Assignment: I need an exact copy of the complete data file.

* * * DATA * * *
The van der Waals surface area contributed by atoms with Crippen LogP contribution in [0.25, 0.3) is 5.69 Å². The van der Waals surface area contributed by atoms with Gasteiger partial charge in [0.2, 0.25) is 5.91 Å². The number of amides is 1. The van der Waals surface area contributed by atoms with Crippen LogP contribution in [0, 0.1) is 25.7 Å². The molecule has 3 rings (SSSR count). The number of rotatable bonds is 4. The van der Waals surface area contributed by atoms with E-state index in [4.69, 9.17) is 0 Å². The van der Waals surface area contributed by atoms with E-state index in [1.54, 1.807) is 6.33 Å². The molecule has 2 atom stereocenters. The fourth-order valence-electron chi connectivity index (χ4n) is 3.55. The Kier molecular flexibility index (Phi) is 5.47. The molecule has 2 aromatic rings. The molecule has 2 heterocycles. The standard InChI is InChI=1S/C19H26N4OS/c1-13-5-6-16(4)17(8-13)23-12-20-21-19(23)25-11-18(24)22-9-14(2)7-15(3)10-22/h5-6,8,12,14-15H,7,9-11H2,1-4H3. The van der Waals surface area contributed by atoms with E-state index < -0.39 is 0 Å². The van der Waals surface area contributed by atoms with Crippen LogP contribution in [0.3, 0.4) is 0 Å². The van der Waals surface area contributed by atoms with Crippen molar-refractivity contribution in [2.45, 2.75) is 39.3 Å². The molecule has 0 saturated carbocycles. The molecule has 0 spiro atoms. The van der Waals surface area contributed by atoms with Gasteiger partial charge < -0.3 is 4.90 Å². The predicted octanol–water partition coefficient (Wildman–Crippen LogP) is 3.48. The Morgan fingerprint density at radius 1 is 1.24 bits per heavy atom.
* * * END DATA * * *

The van der Waals surface area contributed by atoms with Crippen LogP contribution in [0.25, 0.3) is 5.69 Å². The van der Waals surface area contributed by atoms with Gasteiger partial charge in [0.2, 0.25) is 5.91 Å². The number of amides is 1. The van der Waals surface area contributed by atoms with Crippen LogP contribution in [0, 0.1) is 25.7 Å². The molecule has 3 rings (SSSR count). The number of rotatable bonds is 4. The van der Waals surface area contributed by atoms with E-state index in [4.69, 9.17) is 0 Å². The van der Waals surface area contributed by atoms with E-state index in [1.54, 1.807) is 6.33 Å². The molecule has 2 atom stereocenters. The fourth-order valence-electron chi connectivity index (χ4n) is 3.55. The Kier molecular flexibility index (Phi) is 5.47. The molecule has 2 aromatic rings. The molecule has 2 heterocycles. The standard InChI is InChI=1S/C19H26N4OS/c1-13-5-6-16(4)17(8-13)23-12-20-21-19(23)25-11-18(24)22-9-14(2)7-15(3)10-22/h5-6,8,12,14-15H,7,9-11H2,1-4H3. The van der Waals surface area contributed by atoms with E-state index < -0.39 is 0 Å². The van der Waals surface area contributed by atoms with Crippen LogP contribution in [0.3, 0.4) is 0 Å². The van der Waals surface area contributed by atoms with Crippen molar-refractivity contribution in [2.45, 2.75) is 39.3 Å². The molecule has 0 saturated carbocycles. The molecule has 0 spiro atoms. The van der Waals surface area contributed by atoms with Gasteiger partial charge < -0.3 is 4.90 Å². The predicted octanol–water partition coefficient (Wildman–Crippen LogP) is 3.48. The Morgan fingerprint density at radius 1 is 1.24 bits per heavy atom.